This dispense system is free of charge, with practices simply covering the cost of medication. Without any overhead, ProficientRx aims to help clients kickstart their in-office, point-of-care dispensing and help their patients immediately avail of the benefits of a comprehensive and well-structured direct dispensing plan.

In Office Dispensing for Patient Compliance

Why Dispensing in Office is the Best Solution to Patient Compliance

In general, it is the norm to get your prescription from your doctor, and your medication from your pharmacist. Pharmacists are trained to fulfill prescriptions, answer patient questions, and guide patients through the instructions that come along with their medication.

However, this process isn’t foolproof. With the potential for human error, poor customer service, lack of access, lack of privacy, and a host of other issues, the traditional model of fulfilling all prescriptions at the local pharmacy can contribute to problems with patient adherence, hindering patients from accessing and taking their medication exactly as prescribed.

In cases where patients require custom medication due to allergies or other complications, pharmacists who specialize in drug compounding become critical to providing a life-saving service by mixing and pressing very specific and tailored medication to suit a patient’s needs.

In most cases, a pharmacist’s job is to provide a patient with prescription medication as per a doctor’s orders, adding an extra step onto a process that can potentially be fulfilled at the point of care. That’s where in-office dispensing becomes an invaluable option for many doctors, giving them the opportunity to keep track of their patient’s medication adherence, and follow up accordingly, while providing an extra source of revenue.


What is Patient Compliance?

Patient compliance, sometimes better known as patient adherence or medication adherence, is the accuracy with which a patient sticks to their treatment regimen as per their healthcare provider. There are many barriers in patient compliance, as suggested by the rate at which patients fail to properly adhere to their medication plans. As per the WHO, rates of nonadherence for any mediation or treatment vary wildly, making it a major problem in the management of all diseases and illnesses, causing major strain to the healthcare system, and leading to frequent re-hospitalizations and poor outcomes.

Proper patient compliance or patient adherence doesn’t guarantee good health, but it does imply that a patient is getting their full intended treatment. Eliminating the factors that fuel medication nonadherence is critical when aiming to reduce poor outcomes and save lives.


What Causes Patient Compliance Problems? 

Patient compliance is a complex issue, as it involves a series of different factors. When a patient is tasked with buying medication to treat their illness, there are several things to consider.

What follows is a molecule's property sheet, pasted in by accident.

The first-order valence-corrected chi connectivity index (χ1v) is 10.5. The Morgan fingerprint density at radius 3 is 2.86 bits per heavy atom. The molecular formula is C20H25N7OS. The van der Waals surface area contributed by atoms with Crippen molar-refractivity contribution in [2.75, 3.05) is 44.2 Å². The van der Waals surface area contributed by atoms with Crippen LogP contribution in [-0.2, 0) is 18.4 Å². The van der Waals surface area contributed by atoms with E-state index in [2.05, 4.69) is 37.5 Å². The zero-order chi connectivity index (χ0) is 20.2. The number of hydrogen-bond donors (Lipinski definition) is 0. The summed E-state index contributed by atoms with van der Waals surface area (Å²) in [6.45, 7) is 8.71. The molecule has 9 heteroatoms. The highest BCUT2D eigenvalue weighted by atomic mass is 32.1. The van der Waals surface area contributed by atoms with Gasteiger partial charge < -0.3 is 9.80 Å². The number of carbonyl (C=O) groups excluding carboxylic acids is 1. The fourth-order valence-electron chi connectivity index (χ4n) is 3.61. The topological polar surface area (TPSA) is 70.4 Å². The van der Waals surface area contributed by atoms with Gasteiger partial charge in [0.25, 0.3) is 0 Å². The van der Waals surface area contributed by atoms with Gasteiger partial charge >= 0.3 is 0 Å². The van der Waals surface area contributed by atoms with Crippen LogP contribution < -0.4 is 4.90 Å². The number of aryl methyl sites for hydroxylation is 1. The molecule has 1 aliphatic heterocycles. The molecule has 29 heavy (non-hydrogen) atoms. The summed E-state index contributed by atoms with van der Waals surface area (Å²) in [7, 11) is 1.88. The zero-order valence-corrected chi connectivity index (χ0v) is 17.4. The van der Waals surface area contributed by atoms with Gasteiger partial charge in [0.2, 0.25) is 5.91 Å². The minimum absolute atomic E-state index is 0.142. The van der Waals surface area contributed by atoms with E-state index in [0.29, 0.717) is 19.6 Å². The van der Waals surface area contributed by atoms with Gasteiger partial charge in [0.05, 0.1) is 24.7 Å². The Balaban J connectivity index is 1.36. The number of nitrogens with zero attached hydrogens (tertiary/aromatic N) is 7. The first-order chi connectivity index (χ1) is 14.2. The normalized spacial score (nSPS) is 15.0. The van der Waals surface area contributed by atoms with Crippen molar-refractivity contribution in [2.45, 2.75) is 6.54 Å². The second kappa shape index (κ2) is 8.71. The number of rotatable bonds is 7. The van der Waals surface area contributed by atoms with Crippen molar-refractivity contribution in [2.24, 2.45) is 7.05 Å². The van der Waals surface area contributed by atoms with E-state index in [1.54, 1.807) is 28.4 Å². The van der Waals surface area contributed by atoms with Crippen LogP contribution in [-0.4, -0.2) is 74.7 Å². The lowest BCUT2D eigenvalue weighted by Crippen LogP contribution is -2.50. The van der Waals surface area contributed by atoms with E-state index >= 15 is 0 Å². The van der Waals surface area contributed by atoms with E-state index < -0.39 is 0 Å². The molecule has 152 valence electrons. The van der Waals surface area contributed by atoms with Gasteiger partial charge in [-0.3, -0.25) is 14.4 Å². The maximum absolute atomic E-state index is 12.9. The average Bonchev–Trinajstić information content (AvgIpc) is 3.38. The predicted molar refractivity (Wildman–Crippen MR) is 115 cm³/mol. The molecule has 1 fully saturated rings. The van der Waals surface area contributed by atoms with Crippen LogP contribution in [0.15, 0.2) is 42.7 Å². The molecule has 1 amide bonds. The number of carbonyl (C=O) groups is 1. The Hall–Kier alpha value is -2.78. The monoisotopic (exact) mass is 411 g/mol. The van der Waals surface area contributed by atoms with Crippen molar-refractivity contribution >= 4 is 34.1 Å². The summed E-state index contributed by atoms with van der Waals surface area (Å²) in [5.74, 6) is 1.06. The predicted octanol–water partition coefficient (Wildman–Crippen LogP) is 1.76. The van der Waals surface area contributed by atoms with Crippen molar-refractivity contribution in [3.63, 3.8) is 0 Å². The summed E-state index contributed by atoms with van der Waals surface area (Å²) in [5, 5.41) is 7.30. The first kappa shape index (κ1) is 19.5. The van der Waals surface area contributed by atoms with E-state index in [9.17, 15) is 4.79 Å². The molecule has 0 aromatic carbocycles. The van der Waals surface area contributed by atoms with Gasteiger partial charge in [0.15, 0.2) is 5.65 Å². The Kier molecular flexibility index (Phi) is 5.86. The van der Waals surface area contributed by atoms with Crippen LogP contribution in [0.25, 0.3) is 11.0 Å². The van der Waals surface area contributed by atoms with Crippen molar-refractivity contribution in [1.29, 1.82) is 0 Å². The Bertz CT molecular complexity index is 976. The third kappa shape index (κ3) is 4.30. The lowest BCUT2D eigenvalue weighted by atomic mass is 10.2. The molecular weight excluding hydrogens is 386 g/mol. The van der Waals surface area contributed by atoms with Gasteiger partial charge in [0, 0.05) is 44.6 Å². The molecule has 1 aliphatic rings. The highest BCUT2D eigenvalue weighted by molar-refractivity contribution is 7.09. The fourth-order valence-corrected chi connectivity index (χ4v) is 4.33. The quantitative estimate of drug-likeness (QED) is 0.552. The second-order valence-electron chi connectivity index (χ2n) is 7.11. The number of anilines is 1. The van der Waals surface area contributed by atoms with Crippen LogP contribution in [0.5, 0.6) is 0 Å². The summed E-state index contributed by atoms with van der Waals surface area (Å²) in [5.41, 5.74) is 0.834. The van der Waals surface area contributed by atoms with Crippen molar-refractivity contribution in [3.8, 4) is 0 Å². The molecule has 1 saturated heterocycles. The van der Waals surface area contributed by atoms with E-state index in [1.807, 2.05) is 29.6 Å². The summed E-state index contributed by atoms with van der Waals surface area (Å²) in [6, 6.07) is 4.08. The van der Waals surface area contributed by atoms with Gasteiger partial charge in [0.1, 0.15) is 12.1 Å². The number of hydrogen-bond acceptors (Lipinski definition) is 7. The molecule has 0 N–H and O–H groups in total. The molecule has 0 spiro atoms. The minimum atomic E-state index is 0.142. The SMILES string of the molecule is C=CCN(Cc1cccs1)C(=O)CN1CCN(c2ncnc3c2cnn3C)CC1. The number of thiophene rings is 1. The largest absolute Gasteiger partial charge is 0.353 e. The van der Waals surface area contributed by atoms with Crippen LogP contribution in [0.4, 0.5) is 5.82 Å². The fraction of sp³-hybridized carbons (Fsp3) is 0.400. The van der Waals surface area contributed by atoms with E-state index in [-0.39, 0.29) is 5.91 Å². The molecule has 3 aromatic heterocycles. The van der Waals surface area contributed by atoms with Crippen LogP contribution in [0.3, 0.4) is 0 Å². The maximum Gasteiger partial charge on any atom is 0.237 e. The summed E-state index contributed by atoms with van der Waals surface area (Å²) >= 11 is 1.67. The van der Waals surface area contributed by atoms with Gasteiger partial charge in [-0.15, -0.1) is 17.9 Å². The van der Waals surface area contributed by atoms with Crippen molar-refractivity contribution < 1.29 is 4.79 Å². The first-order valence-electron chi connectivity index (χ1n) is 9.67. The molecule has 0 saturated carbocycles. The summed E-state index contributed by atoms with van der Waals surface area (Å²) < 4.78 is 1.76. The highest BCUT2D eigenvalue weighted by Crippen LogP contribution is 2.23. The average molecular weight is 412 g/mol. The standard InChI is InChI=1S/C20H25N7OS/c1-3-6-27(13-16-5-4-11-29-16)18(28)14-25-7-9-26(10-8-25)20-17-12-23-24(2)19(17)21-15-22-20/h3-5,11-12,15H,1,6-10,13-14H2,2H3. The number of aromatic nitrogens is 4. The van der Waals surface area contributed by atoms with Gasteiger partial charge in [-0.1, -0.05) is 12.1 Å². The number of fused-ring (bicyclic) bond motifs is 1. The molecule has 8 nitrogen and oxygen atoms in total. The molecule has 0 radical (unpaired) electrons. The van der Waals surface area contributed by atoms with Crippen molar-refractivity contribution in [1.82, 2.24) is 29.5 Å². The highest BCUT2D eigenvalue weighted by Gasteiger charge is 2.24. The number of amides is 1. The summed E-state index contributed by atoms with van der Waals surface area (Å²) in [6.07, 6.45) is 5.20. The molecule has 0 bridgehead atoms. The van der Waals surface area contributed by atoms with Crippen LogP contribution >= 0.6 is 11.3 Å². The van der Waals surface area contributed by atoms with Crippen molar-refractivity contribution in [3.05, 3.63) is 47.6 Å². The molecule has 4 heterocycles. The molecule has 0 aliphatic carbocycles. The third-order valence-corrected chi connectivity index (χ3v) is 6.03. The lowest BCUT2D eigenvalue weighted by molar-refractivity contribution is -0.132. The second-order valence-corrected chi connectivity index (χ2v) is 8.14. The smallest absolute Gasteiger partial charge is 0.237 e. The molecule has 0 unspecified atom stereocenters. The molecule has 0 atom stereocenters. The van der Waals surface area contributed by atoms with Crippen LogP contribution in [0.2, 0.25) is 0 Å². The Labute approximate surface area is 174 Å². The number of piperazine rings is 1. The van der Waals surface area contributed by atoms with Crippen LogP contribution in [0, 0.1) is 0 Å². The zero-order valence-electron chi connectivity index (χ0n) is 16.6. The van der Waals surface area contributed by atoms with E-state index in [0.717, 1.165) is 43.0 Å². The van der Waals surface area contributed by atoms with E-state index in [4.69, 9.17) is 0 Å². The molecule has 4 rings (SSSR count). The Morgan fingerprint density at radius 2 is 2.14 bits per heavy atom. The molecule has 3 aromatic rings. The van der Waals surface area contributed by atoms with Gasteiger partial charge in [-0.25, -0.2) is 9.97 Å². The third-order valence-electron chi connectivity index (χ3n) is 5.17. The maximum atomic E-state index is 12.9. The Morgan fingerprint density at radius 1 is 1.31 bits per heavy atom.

First, there’s the financial burden of treatment. Can the patient afford their treatment? Or are they likely to skip doses, or halve them?

Then, there’s the human error. Could the pharmacist have provided a patient with the wrong dosage? Could it have been the wrong medication? What about human error on the patient’s part? A sizeable portion of surveyed patients revealed that they simply forget to take their medication, which can seriously impact their health and outcomes.

Other factors include unreported side effects causing patients to stop taking their medication, and more. While many of these issues have been partially addressed by innovations and technology, there is substantial room for improvement. As per a report in the Health Science Journal, the primary factors that inform patient adherence include:


Patient-related Factors

These describe physical and mental limitations that impact patient adherence, particularly in the elderly. Solutions offered for such patient-related factors include specialized and tailored reminders, digital solutions such as app-based pill trackers and calendars, and portable pill boxes that are easy to carry around. Other patient-related factors include a lack of knowledge about the medication, as well as the disease, and low motivation.

While it’s a pharmacist’s job to help inform patients, it’s often a patient’s responsibility to ask questions – many patients are potentially uncomfortable consulting a pharmacist on peak hours in a busy pharmacy, without any real privacy or peace, under stressful circumstances and likely illness.


Condition-related Factors 

When chronic conditions seem to improve, patients tend to take their medication less often. This is not advised, as a presumed or felt absence of symptoms does not mean that the condition is beaten, or that it is a good idea to stop treatment. It is important to follow up with patients and ensure that they continue taking their medication despite an absence of symptoms, unless an examination can confirm that medication is no longer needed.


Therapy-related Factors

These describe factors that hinder patient adherence due to the complexity of the treatment plan, the large number of doses required for treatment, the overall length of the treatment, or treatment plans that largely interfere with a person’s life and are deemed too inconvenient to continue. Another example of a therapy-related factor is when a patient stops taking medication due to side-effects impacting their lifestyle.


Health Care System Factors

These factors describe errors and gaps in communication between healthcare providers and patients, either between doctors and patients, pharmacists and patients, or other professionals who are involved in a patient’s treatment. Examples include wrong medication, lack of instructions for use, poor communication regarding the nature of the illness and its medication, lack of regard for a patient’s memory issues or cognitive problems, and more.